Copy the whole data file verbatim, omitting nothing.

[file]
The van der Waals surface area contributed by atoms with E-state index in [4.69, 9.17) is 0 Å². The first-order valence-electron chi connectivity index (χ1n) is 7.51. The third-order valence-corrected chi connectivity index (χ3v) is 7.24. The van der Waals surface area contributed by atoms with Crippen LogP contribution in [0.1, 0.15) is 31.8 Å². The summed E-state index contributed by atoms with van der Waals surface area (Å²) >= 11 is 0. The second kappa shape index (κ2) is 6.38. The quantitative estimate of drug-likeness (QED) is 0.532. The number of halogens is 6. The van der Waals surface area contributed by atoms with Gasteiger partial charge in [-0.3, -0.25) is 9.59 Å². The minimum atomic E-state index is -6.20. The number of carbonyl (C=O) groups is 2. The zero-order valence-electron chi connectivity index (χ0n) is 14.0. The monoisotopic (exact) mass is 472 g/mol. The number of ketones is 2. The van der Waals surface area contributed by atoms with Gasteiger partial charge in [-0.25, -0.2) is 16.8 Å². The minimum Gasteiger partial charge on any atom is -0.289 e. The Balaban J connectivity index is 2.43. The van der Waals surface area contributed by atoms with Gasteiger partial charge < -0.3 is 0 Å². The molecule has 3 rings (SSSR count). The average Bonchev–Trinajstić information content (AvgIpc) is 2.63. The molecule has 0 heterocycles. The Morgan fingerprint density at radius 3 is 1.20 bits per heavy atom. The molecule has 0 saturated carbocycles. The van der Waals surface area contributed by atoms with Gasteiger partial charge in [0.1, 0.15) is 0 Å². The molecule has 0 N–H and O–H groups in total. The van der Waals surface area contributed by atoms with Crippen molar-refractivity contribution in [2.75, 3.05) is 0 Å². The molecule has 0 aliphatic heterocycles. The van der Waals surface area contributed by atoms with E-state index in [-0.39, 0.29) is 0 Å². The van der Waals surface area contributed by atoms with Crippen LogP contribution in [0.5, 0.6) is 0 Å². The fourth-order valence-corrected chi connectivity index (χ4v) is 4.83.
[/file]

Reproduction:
The van der Waals surface area contributed by atoms with E-state index in [4.69, 9.17) is 0 Å². The first-order valence-electron chi connectivity index (χ1n) is 7.51. The third-order valence-corrected chi connectivity index (χ3v) is 7.24. The van der Waals surface area contributed by atoms with Crippen LogP contribution in [0.1, 0.15) is 31.8 Å². The summed E-state index contributed by atoms with van der Waals surface area (Å²) >= 11 is 0. The second kappa shape index (κ2) is 6.38. The quantitative estimate of drug-likeness (QED) is 0.532. The number of halogens is 6. The van der Waals surface area contributed by atoms with Gasteiger partial charge in [-0.3, -0.25) is 9.59 Å². The minimum atomic E-state index is -6.20. The number of carbonyl (C=O) groups is 2. The zero-order valence-electron chi connectivity index (χ0n) is 14.0. The monoisotopic (exact) mass is 472 g/mol. The number of ketones is 2. The van der Waals surface area contributed by atoms with Gasteiger partial charge in [-0.25, -0.2) is 16.8 Å². The minimum Gasteiger partial charge on any atom is -0.289 e. The Balaban J connectivity index is 2.43. The van der Waals surface area contributed by atoms with Gasteiger partial charge < -0.3 is 0 Å². The molecule has 3 rings (SSSR count). The average Bonchev–Trinajstić information content (AvgIpc) is 2.63. The molecule has 0 heterocycles. The Morgan fingerprint density at radius 3 is 1.20 bits per heavy atom. The molecule has 0 saturated carbocycles. The van der Waals surface area contributed by atoms with Gasteiger partial charge in [0.1, 0.15) is 0 Å². The molecule has 0 N–H and O–H groups in total. The van der Waals surface area contributed by atoms with Crippen molar-refractivity contribution in [2.75, 3.05) is 0 Å². The molecule has 0 aliphatic heterocycles. The van der Waals surface area contributed by atoms with E-state index in [-0.39, 0.29) is 0 Å². The van der Waals surface area contributed by atoms with Crippen LogP contribution in [0.5, 0.6) is 0 Å². The fourth-order valence-corrected chi connectivity index (χ4v) is 4.83.